“An’ then this feller, he got drunk on the rubbing alcohol he stole, and he come up to the porch and hollered, ‘Let me in, or I’ll come in!’ And I let him know I had a shotgun pointed at the door. Mama was standin’ near the baby, and he never did try to break down the door. He just sat out behind the shed, and we could hear him just singin’ and singin’ until he finally fell asleep.”
My great-grandpa, Clarence Lewis, was one of the best storytellers I’ve known. Every Wednesday for years, my mom and brother and I would eat lunch with him and Grandma, and he would tell stories. I miss them. I miss him.
Fortunately, at a family reunion sixteen years ago in Camas, Washington, my uncle Dan had a video camera, and captured a two-hour storytelling session, so that years later, when I miss my grandma and grandpa, I can watch the video and reexperience their hearty laughs and their Arkansas twang and their stories. My uncle Jerry, who passed away much too soon, also makes appearances in this video as his goofy self, and I am grateful a hundred times over for that camera that day.
One highlight from my great-grandparents’ collection of stories is the tale of when teenage Grandma Elaine was house-sitting, and the family’s cow died. She paid $2 of her $20-something month’s salary to a couple of guys, to bury the cow – and they buried it with its four legs sticking up out of the ground!
Another good one is when a man near Grandpa’s home shot and killed his wife, and the men in the area got a posse together to go catch him in the nearby woods. They sent eight-year-old Clarence through the woods, on a horse, to tell the neighbors to round up their guns and get on their horses to join the search. My grandpa talking about how scared he was riding alone through those woods, knowing there was a killer on the loose – maybe just behind that tree – gives me chills every time.
Watching my grandparents relive moments of both harrowing danger and inexpressible joy makes me grateful for their persistence, their survival. They grew up in a time that wasn’t easy, but coping with danger and difficulty was just what you did, and they did. They followed the harvest (the income) north, they paid cash for every house and car they ever owned – they even lived under a tree one summer during the Great Depression. Out of their struggle came a big, beautiful family, with no shortage of quirks and imperfections, and with an abundance of love and loyalty and a survival instinct that is surely hereditary. We may not be the prettiest or the richest, but we’re overcomers, every one of us, who are leading worthwhile lives and have the luxury to pursue self-discovery, because Clarence and Elaine paved the way.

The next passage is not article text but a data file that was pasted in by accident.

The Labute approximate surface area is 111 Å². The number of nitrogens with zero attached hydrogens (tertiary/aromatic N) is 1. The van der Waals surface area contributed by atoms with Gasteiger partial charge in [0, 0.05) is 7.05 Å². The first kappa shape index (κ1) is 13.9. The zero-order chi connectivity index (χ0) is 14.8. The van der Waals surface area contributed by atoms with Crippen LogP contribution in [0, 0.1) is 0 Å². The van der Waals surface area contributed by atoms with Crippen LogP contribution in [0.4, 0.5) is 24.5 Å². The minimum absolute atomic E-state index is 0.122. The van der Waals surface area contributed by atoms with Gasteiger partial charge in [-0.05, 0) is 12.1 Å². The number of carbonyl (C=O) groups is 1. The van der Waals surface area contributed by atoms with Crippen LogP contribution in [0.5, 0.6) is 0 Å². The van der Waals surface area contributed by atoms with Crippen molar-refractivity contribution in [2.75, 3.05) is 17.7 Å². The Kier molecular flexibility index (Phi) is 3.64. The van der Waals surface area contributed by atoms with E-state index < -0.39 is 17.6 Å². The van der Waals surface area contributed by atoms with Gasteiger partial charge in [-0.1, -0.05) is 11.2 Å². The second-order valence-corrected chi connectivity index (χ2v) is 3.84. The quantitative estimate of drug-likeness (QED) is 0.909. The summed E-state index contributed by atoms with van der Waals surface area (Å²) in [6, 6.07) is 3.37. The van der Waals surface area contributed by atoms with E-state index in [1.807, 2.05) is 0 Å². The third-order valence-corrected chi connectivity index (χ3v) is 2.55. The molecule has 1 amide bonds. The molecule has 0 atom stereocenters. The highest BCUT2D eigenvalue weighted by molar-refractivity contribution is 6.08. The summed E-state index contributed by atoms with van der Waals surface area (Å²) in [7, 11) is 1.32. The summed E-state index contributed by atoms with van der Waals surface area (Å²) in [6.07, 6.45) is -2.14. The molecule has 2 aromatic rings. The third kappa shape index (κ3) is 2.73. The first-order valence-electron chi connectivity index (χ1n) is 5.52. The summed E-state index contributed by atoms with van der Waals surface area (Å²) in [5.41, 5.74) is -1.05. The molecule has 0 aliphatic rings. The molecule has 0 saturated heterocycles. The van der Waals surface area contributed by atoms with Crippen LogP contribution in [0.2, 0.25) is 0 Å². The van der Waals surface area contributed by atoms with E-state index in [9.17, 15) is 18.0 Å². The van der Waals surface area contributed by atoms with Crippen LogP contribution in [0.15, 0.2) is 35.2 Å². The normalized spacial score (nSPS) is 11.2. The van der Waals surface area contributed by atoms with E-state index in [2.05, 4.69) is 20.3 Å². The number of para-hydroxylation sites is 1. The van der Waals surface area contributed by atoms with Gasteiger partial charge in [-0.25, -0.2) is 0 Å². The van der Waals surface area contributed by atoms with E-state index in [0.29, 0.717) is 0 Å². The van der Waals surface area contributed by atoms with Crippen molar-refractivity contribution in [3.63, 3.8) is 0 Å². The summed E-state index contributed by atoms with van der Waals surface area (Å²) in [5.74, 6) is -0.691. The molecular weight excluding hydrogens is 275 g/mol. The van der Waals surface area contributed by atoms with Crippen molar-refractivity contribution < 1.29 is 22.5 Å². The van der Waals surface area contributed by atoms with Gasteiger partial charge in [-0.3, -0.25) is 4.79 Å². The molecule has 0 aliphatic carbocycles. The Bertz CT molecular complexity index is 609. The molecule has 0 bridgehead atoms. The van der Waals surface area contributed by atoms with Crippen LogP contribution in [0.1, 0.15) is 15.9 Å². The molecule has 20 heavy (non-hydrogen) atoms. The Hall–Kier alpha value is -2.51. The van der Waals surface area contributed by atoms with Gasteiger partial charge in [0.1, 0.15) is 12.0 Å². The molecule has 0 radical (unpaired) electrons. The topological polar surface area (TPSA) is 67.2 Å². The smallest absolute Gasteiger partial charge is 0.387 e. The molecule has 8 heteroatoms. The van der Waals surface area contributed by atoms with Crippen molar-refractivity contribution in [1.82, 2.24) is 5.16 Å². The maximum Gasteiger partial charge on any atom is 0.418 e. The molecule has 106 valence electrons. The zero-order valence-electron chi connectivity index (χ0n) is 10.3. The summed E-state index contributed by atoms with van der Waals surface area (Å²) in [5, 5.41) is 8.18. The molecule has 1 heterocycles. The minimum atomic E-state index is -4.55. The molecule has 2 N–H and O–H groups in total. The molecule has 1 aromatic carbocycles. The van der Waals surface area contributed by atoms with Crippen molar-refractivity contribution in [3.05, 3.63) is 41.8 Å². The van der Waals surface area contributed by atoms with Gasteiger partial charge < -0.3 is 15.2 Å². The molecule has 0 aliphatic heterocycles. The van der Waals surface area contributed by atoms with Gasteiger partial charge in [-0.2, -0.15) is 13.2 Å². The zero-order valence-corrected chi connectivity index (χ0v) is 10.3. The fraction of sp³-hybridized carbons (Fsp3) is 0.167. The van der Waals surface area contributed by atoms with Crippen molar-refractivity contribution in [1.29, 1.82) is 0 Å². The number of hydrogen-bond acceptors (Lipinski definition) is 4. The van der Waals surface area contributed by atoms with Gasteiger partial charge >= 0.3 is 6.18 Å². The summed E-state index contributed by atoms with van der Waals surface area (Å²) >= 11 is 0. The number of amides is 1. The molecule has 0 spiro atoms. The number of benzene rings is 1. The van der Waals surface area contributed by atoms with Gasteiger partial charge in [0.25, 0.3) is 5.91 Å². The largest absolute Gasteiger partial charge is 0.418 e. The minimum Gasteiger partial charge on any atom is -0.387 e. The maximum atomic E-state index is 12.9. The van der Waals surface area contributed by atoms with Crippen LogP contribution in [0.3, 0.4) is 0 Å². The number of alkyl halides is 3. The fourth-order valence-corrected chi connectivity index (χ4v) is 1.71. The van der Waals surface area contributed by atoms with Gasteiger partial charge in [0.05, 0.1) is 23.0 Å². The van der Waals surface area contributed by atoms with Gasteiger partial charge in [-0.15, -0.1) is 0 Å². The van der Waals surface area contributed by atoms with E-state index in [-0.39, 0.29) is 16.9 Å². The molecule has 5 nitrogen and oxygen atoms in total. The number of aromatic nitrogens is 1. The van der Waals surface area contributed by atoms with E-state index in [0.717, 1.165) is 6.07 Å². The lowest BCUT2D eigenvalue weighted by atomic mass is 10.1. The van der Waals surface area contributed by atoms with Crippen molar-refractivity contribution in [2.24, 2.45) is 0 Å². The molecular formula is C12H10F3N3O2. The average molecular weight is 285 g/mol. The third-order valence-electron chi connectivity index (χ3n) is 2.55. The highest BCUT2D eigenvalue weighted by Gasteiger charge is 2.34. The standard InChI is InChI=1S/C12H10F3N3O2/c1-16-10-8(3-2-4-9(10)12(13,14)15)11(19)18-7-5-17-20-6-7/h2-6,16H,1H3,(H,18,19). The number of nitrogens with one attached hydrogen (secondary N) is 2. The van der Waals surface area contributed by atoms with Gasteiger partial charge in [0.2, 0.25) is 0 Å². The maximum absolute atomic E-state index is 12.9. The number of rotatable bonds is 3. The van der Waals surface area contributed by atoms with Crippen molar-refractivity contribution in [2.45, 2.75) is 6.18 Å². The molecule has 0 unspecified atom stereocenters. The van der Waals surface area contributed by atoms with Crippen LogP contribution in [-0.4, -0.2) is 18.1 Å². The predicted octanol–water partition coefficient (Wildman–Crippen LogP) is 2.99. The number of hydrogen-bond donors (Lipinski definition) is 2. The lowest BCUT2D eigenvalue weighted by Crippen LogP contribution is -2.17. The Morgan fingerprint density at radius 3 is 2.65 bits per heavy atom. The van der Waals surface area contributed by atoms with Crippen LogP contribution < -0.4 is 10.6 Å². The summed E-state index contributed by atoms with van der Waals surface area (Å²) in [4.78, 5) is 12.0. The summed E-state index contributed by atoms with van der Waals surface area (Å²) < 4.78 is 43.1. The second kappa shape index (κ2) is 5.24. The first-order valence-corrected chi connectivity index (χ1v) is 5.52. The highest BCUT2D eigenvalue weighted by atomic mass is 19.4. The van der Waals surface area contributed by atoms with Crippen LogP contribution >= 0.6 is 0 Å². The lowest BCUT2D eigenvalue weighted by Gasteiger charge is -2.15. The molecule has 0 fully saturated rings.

Today’s my 28th birthday, and I am thinking a lot about heritage and legacy; wondering what stories I’ll tell my great-grandchildren, if I am blessed enough to live as long as my family tends to do. I may never experience anything like my great-great-grandmother, who moved from St. Louis to California in a covered wagon, and late in life flew back to Missouri on an airplane. But I have a few mildly startling and/or meaningful tales in my repertoire already, and if, in 2075, someone wants to record Joseph and I in a park, the hope is that a life worth sharing will have happened.
In that spirit, I bring you a recipe from my mother, modified to belong to the other side of my family. Perhaps my Dilorenzo ancestors would enjoy something like this salad on hot days in Tuscany.
Cucumber blueberry basil salad with pickled cipollines
5 small cipolline onions (Have you HAD these? There are no better onions.)
1/2 c balsamic vinegar
3 hearty glugs olive oil
2 large cucumbers
2 cups blueberries
1 handful fresh basil
Salt and pepper to taste
A few hours before you make this salad, place the cipollines in a short and fat container. Cover them with the olive oil and vinegar, and a sprinkling of salt and pepper, cover the container, shake it all around, and refrigerate.
Peel and cut the cucumbers into large bite-sized chunks. Mix them with the blueberries and basil. Take the onions out of their marinade, and cut each into eight slices, like a pizza. Mix them into the salad and dress it with some of the marinade.
Here you have a cooling, inexpensive, delicious way to spend your summer… eating this salad for every meal. Throw some goat cheese and crusty bread into the mix, and you’ve got yourself heaven on a plate.